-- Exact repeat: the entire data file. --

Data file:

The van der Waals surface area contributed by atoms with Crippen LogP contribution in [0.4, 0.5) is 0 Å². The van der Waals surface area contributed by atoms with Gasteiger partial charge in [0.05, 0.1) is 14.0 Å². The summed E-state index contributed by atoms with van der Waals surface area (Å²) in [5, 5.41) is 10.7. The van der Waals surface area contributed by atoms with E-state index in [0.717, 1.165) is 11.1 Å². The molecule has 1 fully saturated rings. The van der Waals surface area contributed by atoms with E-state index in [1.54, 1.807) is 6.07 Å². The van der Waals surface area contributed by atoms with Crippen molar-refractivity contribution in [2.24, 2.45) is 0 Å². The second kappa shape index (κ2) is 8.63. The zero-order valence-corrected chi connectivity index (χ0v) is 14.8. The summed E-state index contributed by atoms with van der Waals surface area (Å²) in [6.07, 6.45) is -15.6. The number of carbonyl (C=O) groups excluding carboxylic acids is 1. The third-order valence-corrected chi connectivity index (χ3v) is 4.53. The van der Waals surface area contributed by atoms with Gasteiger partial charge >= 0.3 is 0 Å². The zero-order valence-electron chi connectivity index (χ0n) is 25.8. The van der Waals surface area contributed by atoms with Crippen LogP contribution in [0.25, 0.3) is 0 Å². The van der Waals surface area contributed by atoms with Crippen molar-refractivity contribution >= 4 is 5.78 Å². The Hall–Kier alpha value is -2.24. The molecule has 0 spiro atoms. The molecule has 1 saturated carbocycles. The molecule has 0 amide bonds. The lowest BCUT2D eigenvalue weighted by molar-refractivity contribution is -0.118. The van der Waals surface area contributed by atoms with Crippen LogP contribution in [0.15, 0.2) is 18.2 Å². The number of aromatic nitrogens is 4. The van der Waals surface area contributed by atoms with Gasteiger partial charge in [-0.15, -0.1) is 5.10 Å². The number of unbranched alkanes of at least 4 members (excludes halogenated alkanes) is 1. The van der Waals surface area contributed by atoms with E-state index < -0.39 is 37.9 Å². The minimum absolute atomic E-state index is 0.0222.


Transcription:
The van der Waals surface area contributed by atoms with Crippen LogP contribution in [0.4, 0.5) is 0 Å². The van der Waals surface area contributed by atoms with Gasteiger partial charge in [0.05, 0.1) is 14.0 Å². The summed E-state index contributed by atoms with van der Waals surface area (Å²) in [5, 5.41) is 10.7. The van der Waals surface area contributed by atoms with E-state index in [0.717, 1.165) is 11.1 Å². The molecule has 1 fully saturated rings. The van der Waals surface area contributed by atoms with E-state index in [1.54, 1.807) is 6.07 Å². The van der Waals surface area contributed by atoms with Crippen molar-refractivity contribution in [2.24, 2.45) is 0 Å². The second kappa shape index (κ2) is 8.63. The zero-order valence-corrected chi connectivity index (χ0v) is 14.8. The summed E-state index contributed by atoms with van der Waals surface area (Å²) in [6.07, 6.45) is -15.6. The number of carbonyl (C=O) groups excluding carboxylic acids is 1. The third-order valence-corrected chi connectivity index (χ3v) is 4.53. The van der Waals surface area contributed by atoms with Gasteiger partial charge >= 0.3 is 0 Å². The zero-order valence-electron chi connectivity index (χ0n) is 25.8. The van der Waals surface area contributed by atoms with Crippen LogP contribution in [0.25, 0.3) is 0 Å². The van der Waals surface area contributed by atoms with Crippen molar-refractivity contribution >= 4 is 5.78 Å². The Hall–Kier alpha value is -2.24. The molecule has 0 spiro atoms. The molecule has 1 saturated carbocycles. The molecule has 0 amide bonds. The lowest BCUT2D eigenvalue weighted by molar-refractivity contribution is -0.118. The van der Waals surface area contributed by atoms with Crippen LogP contribution in [0.15, 0.2) is 18.2 Å². The number of aromatic nitrogens is 4. The van der Waals surface area contributed by atoms with Gasteiger partial charge in [-0.15, -0.1) is 5.10 Å². The number of unbranched alkanes of at least 4 members (excludes halogenated alkanes) is 1. The van der Waals surface area contributed by atoms with E-state index < -0.39 is 37.9 Å². The minimum absolute atomic E-state index is 0.0222.